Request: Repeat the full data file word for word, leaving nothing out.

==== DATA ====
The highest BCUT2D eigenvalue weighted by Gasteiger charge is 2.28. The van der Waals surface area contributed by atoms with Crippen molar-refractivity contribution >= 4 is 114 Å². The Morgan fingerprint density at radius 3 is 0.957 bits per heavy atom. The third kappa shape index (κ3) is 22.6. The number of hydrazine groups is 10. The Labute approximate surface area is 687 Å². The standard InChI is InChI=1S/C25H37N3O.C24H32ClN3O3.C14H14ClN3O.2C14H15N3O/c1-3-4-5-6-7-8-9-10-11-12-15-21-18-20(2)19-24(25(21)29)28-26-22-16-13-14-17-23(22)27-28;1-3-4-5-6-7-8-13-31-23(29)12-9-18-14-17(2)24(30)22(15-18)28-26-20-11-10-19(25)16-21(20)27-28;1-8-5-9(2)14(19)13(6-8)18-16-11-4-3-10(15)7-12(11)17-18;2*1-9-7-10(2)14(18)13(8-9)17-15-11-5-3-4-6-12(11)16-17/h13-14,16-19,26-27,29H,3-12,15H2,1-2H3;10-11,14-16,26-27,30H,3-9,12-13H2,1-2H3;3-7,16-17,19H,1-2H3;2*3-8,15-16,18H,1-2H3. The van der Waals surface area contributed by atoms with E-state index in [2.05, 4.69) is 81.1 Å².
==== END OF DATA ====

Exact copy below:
The highest BCUT2D eigenvalue weighted by Gasteiger charge is 2.28. The van der Waals surface area contributed by atoms with Crippen molar-refractivity contribution >= 4 is 114 Å². The Morgan fingerprint density at radius 3 is 0.957 bits per heavy atom. The third kappa shape index (κ3) is 22.6. The number of hydrazine groups is 10. The Labute approximate surface area is 687 Å². The standard InChI is InChI=1S/C25H37N3O.C24H32ClN3O3.C14H14ClN3O.2C14H15N3O/c1-3-4-5-6-7-8-9-10-11-12-15-21-18-20(2)19-24(25(21)29)28-26-22-16-13-14-17-23(22)27-28;1-3-4-5-6-7-8-13-31-23(29)12-9-18-14-17(2)24(30)22(15-18)28-26-20-11-10-19(25)16-21(20)27-28;1-8-5-9(2)14(19)13(6-8)18-16-11-4-3-10(15)7-12(11)17-18;2*1-9-7-10(2)14(18)13(8-9)17-15-11-5-3-4-6-12(11)16-17/h13-14,16-19,26-27,29H,3-12,15H2,1-2H3;10-11,14-16,26-27,30H,3-9,12-13H2,1-2H3;3-7,16-17,19H,1-2H3;2*3-8,15-16,18H,1-2H3. The van der Waals surface area contributed by atoms with E-state index in [2.05, 4.69) is 81.1 Å².